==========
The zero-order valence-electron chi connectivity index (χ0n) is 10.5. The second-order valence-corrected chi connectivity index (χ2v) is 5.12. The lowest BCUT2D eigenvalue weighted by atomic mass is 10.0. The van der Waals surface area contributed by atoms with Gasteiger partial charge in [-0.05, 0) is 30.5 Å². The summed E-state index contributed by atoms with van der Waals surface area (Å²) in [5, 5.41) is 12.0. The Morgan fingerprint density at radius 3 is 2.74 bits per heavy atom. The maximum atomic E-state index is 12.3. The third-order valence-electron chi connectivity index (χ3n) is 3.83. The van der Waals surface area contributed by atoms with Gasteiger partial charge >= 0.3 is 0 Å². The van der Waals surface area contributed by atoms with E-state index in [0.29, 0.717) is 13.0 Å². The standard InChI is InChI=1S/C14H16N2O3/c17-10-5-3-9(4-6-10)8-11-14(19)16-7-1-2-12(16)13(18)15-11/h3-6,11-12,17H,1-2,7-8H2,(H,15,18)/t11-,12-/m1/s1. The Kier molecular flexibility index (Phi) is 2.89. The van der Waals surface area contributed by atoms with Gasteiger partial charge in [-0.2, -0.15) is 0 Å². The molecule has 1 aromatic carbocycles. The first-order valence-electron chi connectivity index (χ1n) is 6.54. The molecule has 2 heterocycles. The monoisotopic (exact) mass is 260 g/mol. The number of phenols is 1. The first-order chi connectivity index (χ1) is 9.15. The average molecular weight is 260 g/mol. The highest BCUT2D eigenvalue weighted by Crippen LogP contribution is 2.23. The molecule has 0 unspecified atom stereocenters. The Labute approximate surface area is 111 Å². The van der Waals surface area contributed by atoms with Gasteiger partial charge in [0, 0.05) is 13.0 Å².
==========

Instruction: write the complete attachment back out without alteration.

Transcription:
The zero-order valence-electron chi connectivity index (χ0n) is 10.5. The second-order valence-corrected chi connectivity index (χ2v) is 5.12. The lowest BCUT2D eigenvalue weighted by atomic mass is 10.0. The van der Waals surface area contributed by atoms with Gasteiger partial charge in [-0.05, 0) is 30.5 Å². The summed E-state index contributed by atoms with van der Waals surface area (Å²) in [5, 5.41) is 12.0. The Morgan fingerprint density at radius 3 is 2.74 bits per heavy atom. The maximum atomic E-state index is 12.3. The third-order valence-electron chi connectivity index (χ3n) is 3.83. The van der Waals surface area contributed by atoms with Gasteiger partial charge >= 0.3 is 0 Å². The van der Waals surface area contributed by atoms with E-state index in [0.29, 0.717) is 13.0 Å². The standard InChI is InChI=1S/C14H16N2O3/c17-10-5-3-9(4-6-10)8-11-14(19)16-7-1-2-12(16)13(18)15-11/h3-6,11-12,17H,1-2,7-8H2,(H,15,18)/t11-,12-/m1/s1. The Kier molecular flexibility index (Phi) is 2.89. The van der Waals surface area contributed by atoms with Gasteiger partial charge in [-0.2, -0.15) is 0 Å². The molecule has 1 aromatic carbocycles. The first-order valence-electron chi connectivity index (χ1n) is 6.54. The molecule has 2 heterocycles. The monoisotopic (exact) mass is 260 g/mol. The number of phenols is 1. The first-order chi connectivity index (χ1) is 9.15. The average molecular weight is 260 g/mol. The highest BCUT2D eigenvalue weighted by Crippen LogP contribution is 2.23. The molecule has 0 unspecified atom stereocenters. The Labute approximate surface area is 111 Å². The van der Waals surface area contributed by atoms with Gasteiger partial charge in [0, 0.05) is 13.0 Å².